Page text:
https://sabina-khan.com/ 

Heartbreak Symphony by Laekan Zea Kemp Book Tour Post

Book Description

Heartbreak Symphony by Laekan Zea Kemp

Genre: Young Adult Contemporary Romance

Publishing Date: April 5, 2022

Synopsis:

Clap When You Land meets On the Come Up in this heart-gripping story about navigating first love and overcoming grief through the power of music.

Aarón Medrano has been haunted by the onstage persona of his favorite musician ever since his mother passed away. He seems to know all of Aarón’s deepest fears, like that his brain doesn’t work the way it should and that’s why his brother and father seems to be pushing him away. He thinks his ticket out is a scholarship to the prestigious Acadia School of Music. That is, if he can avoid blowing his audition.

Mia Villanueva has a haunting of her own and it’s the only family heirloom her parents left her: doubt. It’s the reason she can’t overcome her stage fright or believe that her music is worth making. Even though her trumpet teacher tells her she has a gift, she’s not sure if she’ll ever figure out how to use it or if she’s even deserving of it in the first place.

When Aarón and Mia cross paths, Aarón sees a chance to get close to the girl he’s had a crush on for years and to finally feel connected to someone since losing his mother. Mia sees a chance to hold herself accountable by making them both face their fears, and hopefully make their dreams come true. But soon they’ll realize there’s something much scarier than getting up on stage—falling in love with a broken heart.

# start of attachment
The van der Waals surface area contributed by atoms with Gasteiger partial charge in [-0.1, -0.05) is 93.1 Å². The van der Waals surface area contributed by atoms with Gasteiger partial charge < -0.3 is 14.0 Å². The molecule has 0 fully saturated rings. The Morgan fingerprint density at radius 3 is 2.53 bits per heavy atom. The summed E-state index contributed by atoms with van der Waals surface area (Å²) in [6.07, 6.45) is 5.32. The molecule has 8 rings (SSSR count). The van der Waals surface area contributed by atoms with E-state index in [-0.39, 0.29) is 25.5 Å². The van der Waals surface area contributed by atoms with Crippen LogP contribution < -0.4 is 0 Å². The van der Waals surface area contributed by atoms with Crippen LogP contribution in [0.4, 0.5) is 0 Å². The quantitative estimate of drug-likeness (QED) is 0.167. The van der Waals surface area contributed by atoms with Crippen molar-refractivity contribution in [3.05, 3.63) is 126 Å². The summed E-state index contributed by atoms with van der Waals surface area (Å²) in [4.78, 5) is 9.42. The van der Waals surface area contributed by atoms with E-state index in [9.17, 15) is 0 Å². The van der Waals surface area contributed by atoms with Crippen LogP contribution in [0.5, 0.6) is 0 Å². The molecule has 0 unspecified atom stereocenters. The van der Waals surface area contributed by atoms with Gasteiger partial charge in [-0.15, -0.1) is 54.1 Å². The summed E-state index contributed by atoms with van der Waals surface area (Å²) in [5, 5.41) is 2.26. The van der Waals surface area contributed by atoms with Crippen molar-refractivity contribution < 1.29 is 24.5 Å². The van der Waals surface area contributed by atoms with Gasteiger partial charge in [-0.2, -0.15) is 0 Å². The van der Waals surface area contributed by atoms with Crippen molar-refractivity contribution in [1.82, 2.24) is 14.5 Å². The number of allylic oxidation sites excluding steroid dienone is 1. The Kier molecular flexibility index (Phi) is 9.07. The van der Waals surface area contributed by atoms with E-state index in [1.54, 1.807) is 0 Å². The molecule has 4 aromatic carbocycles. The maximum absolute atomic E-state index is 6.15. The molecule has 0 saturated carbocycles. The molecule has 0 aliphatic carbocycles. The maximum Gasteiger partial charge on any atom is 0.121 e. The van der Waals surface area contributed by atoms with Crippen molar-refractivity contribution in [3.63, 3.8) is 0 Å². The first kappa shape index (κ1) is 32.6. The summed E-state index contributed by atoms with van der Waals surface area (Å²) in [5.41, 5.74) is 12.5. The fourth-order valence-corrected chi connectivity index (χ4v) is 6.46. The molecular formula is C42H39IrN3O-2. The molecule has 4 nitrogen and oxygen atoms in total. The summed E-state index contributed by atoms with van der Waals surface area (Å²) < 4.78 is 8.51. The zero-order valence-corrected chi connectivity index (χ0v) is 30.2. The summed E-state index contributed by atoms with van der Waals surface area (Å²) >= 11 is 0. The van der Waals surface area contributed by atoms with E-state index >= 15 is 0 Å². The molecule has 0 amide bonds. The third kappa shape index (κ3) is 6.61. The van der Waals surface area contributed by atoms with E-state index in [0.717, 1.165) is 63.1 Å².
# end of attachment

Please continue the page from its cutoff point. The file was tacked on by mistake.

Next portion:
Book Links

Goodreads ~ Amazon ~ Barnes and Noble ~ Book Depository ~ Indigo ~ IndieBound

Review

Thoughts and Themes: I decided that I had to read this book as I loved the author’s debut novel. I was so pleased to find that while this book is also a romance like the first one it was significantly different but just as great. There are so many sections of this book that I highlighted on my kindle because of how these lines spoke to me.

Something that I really enjoyed about this book was how our main characters communicate with each other and the world through music. It reminded me of how I use songs to convey my feelings and sometimes only songs or books completely understand the way that I am feeling. I liked that these two main characters were able to pour themselves into music and how music shapes their lives.

Something else that I loved about this book was the way that it handled grieving and how we see different ways in which people are handling grief. I thought it was great to see both guys and girls dealing with grief, and how both Aaron and Mia lost their parents in different ways. I think because of the way that they lost their parents, the grief that they experience is different and while one of each of their parents is alive, they still are grieving because it is the loss of the parent they had before.

I really enjoyed how this book added the musician into the story and how he was an important part of Aaron’s life and grieving process. I thought it was a great way to show how everyone can have mental health issues and I loved the way he took care of himself. I don’t want to spoil that for you so I’ll let you read to see more about him.